McNamara Law have assisted Queensland property owners who discover that the structures on their property (including their house) have not been built within the legal boundaries of their property and are instead built on other land.
Many cases have involved structures built on land owned by the State of Queensland allocated for current or future road development. This article sets out the complicated process involved in rectifying this situation which includes navigation of complex legislative requirements under the Land Act 1994 and negotiating with the Department of Natural Resources and Mines (DNRM).
The process is complicated and we recommend that you obtain legal advice prior to commencing the application process.
Step One: applying for closure of the road
The first step is to apply to the DNRM to close the road under section 99 of the Land Act 1994. DRNM may reject your application if:
- the road is the only dedicated access to another person’s land; or
- the road is, or may be, used regularly by the public as a road or stock route; or
- the road provides continuity to a road network.
You also need to comply with a number of pre-application steps such as displaying a public notice on the proposed road and publishing the public notice in a newspaper published in the area of the road to be closed.
Once this has been done, you will need to sign a statutory declaration to confirm you have complied with all requirements of the Land Act 1994.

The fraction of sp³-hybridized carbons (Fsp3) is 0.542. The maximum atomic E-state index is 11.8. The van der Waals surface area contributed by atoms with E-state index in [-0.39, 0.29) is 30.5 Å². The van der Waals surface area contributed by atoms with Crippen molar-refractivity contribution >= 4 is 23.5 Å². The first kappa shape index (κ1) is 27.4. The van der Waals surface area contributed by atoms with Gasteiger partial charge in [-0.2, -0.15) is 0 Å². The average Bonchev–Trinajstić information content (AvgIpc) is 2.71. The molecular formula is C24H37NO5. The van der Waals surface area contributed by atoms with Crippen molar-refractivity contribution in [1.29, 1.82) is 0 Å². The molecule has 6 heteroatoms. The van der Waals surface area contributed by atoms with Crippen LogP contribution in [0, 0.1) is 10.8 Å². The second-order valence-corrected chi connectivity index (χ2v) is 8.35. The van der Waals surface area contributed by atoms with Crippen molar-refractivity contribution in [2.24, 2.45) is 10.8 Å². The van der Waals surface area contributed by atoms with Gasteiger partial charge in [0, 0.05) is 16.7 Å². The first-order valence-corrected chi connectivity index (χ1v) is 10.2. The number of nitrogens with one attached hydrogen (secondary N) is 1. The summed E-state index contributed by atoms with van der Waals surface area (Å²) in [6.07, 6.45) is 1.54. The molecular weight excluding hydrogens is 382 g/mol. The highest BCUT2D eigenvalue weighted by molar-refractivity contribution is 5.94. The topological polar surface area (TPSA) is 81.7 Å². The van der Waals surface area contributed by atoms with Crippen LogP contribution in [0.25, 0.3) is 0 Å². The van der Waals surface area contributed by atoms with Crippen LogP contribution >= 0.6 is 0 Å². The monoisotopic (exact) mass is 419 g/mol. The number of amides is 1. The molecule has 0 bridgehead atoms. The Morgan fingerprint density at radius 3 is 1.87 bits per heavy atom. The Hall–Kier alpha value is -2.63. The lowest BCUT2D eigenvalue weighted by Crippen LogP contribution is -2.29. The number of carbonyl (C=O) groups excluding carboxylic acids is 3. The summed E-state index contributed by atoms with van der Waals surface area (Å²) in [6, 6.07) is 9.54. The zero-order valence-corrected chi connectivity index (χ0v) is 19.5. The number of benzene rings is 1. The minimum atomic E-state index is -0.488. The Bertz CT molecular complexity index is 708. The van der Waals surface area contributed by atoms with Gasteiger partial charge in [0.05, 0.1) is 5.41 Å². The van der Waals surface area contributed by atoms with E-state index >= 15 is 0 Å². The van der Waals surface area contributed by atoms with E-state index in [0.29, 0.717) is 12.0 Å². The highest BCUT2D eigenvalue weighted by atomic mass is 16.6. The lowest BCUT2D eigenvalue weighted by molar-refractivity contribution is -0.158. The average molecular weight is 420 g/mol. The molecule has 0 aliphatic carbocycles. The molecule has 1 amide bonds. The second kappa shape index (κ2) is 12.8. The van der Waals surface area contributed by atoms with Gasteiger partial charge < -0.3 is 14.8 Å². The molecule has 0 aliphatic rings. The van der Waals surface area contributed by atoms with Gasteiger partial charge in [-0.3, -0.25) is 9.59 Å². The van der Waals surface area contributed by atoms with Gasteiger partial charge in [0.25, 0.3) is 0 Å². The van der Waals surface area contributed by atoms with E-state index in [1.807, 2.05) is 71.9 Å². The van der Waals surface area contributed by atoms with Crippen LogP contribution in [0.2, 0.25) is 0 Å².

Step Two: amalgamating or subdividing the land
If DRNM are satisfied that the road can be closed, then the closed road can be subdivided on a lot on the plan or be amalgamated with your adjoining property under section 109(c) of the Land Act 1994.
If you amalgamate the land with your property an agreement needs to be negotiated and executed with DRNM for the permanent closure of the road and for you to purchase that land from DRNM (generally at fair market value).
Once such agreement is finalised a number of further steps need to be taken, including:
- payment of a deposit to DRNM;
- preparation and registration of a new plan and survey with DRNM in compliance with legislative requirements;
- preparation and signing of a Form 1 Transfer by the parties to give effect to the amalgamation;
- if you have a mortgage, obtaining your banks consent to the amalgamation;
- if there are any services running to the property, any existing easements may be affected or you may require new easements or agreements with service providers;
- finalisation of the matter by payment of the balance purchase price to DRNM.
There are strict time frames that apply throughout the process and if you do not comply then you may have to pay additional fees or start the process again, and incur the associated fees.
A similar process will apply in circumstances where land owned by the State of Queensland has not been allocated for a road; or the land is owned privately.
For more information about road closure and amalgamation of land, please contact Joshua Brown on 07 3812 2300.
By Joshua Brown of McNamara Law Solicitors